Why grow green manures?
Green manures (also known as cover crops) are plants that provide multiple benefits to the food garden by enhancing soil structure and fertility. In doing so, they can improve yields by up to 47%. As they cover bare soil, green manures also have the added benefit of suppressing weeds.
How are they used?
They can be sown after edible crops have been harvested when the soil is laying bare, or ‘undersown’ between crops. Once mature, green manures are cut down so that the nutrients contained within them are released into the soil. This can be done by digging them into the soil or mowing them. This should be done before they go to seed, or 3-4 weeks before you want to sow another crop – whichever comes first. Avoid using herbicides to kill them as this damages the soil ecosystem and the wider environment.
How to choose green manures
There are two main things to consider when choosing green manures:
- Beneficial properties: Different types of green manure bring different benefits. Some have deep tap roots that draw up minerals from the subsoil, others fix nitrogen into the soil and others attract beneficial insects. For best results, use a mixture of species with different properties.
- Growing time: Another thing to consider is how long you want to leave them in the ground. Are you looking for fast-growing crops that you can sow between summer and winter crops or are you looking for something to cover the soil over winter? Or perhaps you could allocate a part of your garden to slow-growing green manures that will bring benefits to your soil over a number of years.
Suggested growing mixes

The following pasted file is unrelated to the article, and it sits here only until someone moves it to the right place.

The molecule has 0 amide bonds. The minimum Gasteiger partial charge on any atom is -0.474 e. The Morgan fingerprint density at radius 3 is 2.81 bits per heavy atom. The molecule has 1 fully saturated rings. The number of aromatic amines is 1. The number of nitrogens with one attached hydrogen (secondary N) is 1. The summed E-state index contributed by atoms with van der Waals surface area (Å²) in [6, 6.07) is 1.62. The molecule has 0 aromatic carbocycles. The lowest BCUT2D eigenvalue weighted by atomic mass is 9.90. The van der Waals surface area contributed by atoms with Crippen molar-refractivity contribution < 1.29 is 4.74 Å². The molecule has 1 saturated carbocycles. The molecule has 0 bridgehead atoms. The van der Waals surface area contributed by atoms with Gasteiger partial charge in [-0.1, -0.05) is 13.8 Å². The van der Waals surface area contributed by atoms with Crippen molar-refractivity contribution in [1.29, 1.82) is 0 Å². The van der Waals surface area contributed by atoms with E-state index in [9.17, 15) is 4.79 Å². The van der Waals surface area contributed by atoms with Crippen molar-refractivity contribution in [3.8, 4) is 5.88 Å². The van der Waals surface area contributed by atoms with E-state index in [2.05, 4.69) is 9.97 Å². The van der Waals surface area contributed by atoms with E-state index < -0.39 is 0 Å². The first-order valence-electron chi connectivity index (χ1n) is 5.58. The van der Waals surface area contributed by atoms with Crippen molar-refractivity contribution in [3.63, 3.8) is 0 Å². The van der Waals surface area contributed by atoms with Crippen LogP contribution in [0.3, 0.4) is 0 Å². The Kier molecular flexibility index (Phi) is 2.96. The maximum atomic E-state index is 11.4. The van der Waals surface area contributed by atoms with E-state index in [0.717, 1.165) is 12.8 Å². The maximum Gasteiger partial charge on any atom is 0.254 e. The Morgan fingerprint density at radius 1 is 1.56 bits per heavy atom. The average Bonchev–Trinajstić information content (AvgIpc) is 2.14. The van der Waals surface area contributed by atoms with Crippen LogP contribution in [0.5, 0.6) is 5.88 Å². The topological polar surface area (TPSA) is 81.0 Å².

Each of the mixes below comprise plants with a range of beneficial properties:
- Summer mix: mustard, crimson clover, phacelia and Persian clover. These can be planted from late spring onwards or immediately after harvesting summer crops. They will be ready to cut in 8-10 weeks, and can be followed by an edible winter crop.
- Winter mix: grazing rye or Westerwolds ryegrass and vetch. These can be sown between mid September and mid October and can be left in the ground until the spring. Wait until the soil warms up if you want them to fix nitrogen in the soil.
- Long term mix: red and white clover with perennial ryegrass. Grow for at least one full year to realise its full potential. If you can leave the plants in the ground for at least two years, use cocksfoot instead of perennial ryegrass.
- ‘Catch’ crops: Fill empty beds with fast-growing crops like phacelia and mustard, which will be ready to cut down and compost in 6 weeks.
For a more in-depth introduction to green manures, check out this guide by Garden Organic.
Improving soil quality with compost
Another excellent way to incorporate organic matter into your soil is to add homemade compost. Check out our guide to making your own compost.